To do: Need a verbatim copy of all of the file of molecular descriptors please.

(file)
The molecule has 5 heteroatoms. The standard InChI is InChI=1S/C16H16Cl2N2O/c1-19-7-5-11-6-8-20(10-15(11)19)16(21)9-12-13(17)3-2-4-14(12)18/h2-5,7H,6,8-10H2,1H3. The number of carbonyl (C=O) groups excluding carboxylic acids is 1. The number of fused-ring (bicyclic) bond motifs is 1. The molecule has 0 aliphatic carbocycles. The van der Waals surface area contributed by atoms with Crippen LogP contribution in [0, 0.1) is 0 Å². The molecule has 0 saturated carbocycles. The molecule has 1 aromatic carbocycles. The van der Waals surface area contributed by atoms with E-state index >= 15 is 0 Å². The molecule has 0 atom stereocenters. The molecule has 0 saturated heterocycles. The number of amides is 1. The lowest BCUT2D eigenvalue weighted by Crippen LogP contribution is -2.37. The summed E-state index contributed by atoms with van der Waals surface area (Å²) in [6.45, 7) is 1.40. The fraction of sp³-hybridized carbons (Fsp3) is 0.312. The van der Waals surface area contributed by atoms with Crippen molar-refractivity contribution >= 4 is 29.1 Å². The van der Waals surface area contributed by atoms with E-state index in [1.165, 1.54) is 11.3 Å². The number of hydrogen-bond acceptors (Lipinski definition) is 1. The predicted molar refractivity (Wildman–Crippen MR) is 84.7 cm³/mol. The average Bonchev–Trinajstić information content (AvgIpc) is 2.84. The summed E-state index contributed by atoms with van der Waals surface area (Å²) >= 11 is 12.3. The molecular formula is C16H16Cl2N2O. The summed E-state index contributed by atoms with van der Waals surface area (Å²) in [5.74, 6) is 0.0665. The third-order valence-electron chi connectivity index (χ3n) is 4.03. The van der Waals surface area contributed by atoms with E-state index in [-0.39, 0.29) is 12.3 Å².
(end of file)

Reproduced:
The molecule has 5 heteroatoms. The standard InChI is InChI=1S/C16H16Cl2N2O/c1-19-7-5-11-6-8-20(10-15(11)19)16(21)9-12-13(17)3-2-4-14(12)18/h2-5,7H,6,8-10H2,1H3. The number of carbonyl (C=O) groups excluding carboxylic acids is 1. The number of fused-ring (bicyclic) bond motifs is 1. The molecule has 0 aliphatic carbocycles. The van der Waals surface area contributed by atoms with Crippen LogP contribution in [0, 0.1) is 0 Å². The molecule has 0 saturated carbocycles. The molecule has 1 aromatic carbocycles. The van der Waals surface area contributed by atoms with E-state index >= 15 is 0 Å². The molecule has 0 atom stereocenters. The molecule has 0 saturated heterocycles. The number of amides is 1. The lowest BCUT2D eigenvalue weighted by Crippen LogP contribution is -2.37. The summed E-state index contributed by atoms with van der Waals surface area (Å²) in [6.45, 7) is 1.40. The fraction of sp³-hybridized carbons (Fsp3) is 0.312. The van der Waals surface area contributed by atoms with Crippen molar-refractivity contribution >= 4 is 29.1 Å². The van der Waals surface area contributed by atoms with E-state index in [1.165, 1.54) is 11.3 Å². The number of hydrogen-bond acceptors (Lipinski definition) is 1. The predicted molar refractivity (Wildman–Crippen MR) is 84.7 cm³/mol. The average Bonchev–Trinajstić information content (AvgIpc) is 2.84. The summed E-state index contributed by atoms with van der Waals surface area (Å²) >= 11 is 12.3. The molecular formula is C16H16Cl2N2O. The summed E-state index contributed by atoms with van der Waals surface area (Å²) in [5.74, 6) is 0.0665. The third-order valence-electron chi connectivity index (χ3n) is 4.03. The van der Waals surface area contributed by atoms with E-state index in [-0.39, 0.29) is 12.3 Å².